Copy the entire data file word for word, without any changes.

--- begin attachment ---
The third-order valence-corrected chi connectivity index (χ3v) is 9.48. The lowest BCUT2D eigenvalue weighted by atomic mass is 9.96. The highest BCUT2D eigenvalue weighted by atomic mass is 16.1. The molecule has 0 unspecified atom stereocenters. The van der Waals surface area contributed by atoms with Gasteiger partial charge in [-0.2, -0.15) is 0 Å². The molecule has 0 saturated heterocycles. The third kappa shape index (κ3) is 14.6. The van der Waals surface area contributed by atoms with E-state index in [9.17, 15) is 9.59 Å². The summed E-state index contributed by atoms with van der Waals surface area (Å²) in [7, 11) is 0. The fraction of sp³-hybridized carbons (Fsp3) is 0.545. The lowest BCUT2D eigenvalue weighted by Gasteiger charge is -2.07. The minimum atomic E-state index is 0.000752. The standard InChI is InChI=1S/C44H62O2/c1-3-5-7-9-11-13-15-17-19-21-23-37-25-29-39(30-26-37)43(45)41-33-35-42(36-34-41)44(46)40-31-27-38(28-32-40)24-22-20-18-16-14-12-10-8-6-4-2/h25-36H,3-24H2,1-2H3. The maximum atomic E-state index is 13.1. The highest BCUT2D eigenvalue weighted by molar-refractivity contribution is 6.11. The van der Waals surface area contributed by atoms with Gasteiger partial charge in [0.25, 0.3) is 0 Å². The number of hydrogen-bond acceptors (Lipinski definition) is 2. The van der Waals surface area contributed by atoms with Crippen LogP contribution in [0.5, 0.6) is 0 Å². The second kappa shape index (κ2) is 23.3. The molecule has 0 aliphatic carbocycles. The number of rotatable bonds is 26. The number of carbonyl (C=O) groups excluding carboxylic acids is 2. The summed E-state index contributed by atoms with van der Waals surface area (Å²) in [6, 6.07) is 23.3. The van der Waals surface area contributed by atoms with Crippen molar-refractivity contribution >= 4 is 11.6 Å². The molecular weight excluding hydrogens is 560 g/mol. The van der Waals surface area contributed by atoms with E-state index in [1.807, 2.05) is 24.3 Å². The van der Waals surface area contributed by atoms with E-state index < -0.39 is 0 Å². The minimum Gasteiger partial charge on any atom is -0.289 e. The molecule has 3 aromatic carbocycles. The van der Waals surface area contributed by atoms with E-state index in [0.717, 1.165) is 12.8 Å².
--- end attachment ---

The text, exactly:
The third-order valence-corrected chi connectivity index (χ3v) is 9.48. The lowest BCUT2D eigenvalue weighted by atomic mass is 9.96. The highest BCUT2D eigenvalue weighted by atomic mass is 16.1. The molecule has 0 unspecified atom stereocenters. The van der Waals surface area contributed by atoms with Gasteiger partial charge in [-0.2, -0.15) is 0 Å². The molecule has 0 saturated heterocycles. The third kappa shape index (κ3) is 14.6. The van der Waals surface area contributed by atoms with E-state index in [9.17, 15) is 9.59 Å². The summed E-state index contributed by atoms with van der Waals surface area (Å²) in [7, 11) is 0. The fraction of sp³-hybridized carbons (Fsp3) is 0.545. The lowest BCUT2D eigenvalue weighted by Gasteiger charge is -2.07. The minimum atomic E-state index is 0.000752. The standard InChI is InChI=1S/C44H62O2/c1-3-5-7-9-11-13-15-17-19-21-23-37-25-29-39(30-26-37)43(45)41-33-35-42(36-34-41)44(46)40-31-27-38(28-32-40)24-22-20-18-16-14-12-10-8-6-4-2/h25-36H,3-24H2,1-2H3. The maximum atomic E-state index is 13.1. The highest BCUT2D eigenvalue weighted by molar-refractivity contribution is 6.11. The van der Waals surface area contributed by atoms with Gasteiger partial charge in [0.25, 0.3) is 0 Å². The number of hydrogen-bond acceptors (Lipinski definition) is 2. The van der Waals surface area contributed by atoms with Crippen LogP contribution in [0.5, 0.6) is 0 Å². The second kappa shape index (κ2) is 23.3. The molecule has 0 aliphatic carbocycles. The number of rotatable bonds is 26. The number of carbonyl (C=O) groups excluding carboxylic acids is 2. The summed E-state index contributed by atoms with van der Waals surface area (Å²) in [6, 6.07) is 23.3. The van der Waals surface area contributed by atoms with Crippen molar-refractivity contribution >= 4 is 11.6 Å². The molecular weight excluding hydrogens is 560 g/mol. The van der Waals surface area contributed by atoms with E-state index in [1.807, 2.05) is 24.3 Å². The van der Waals surface area contributed by atoms with E-state index < -0.39 is 0 Å². The minimum Gasteiger partial charge on any atom is -0.289 e. The molecule has 3 aromatic carbocycles. The van der Waals surface area contributed by atoms with E-state index in [0.717, 1.165) is 12.8 Å².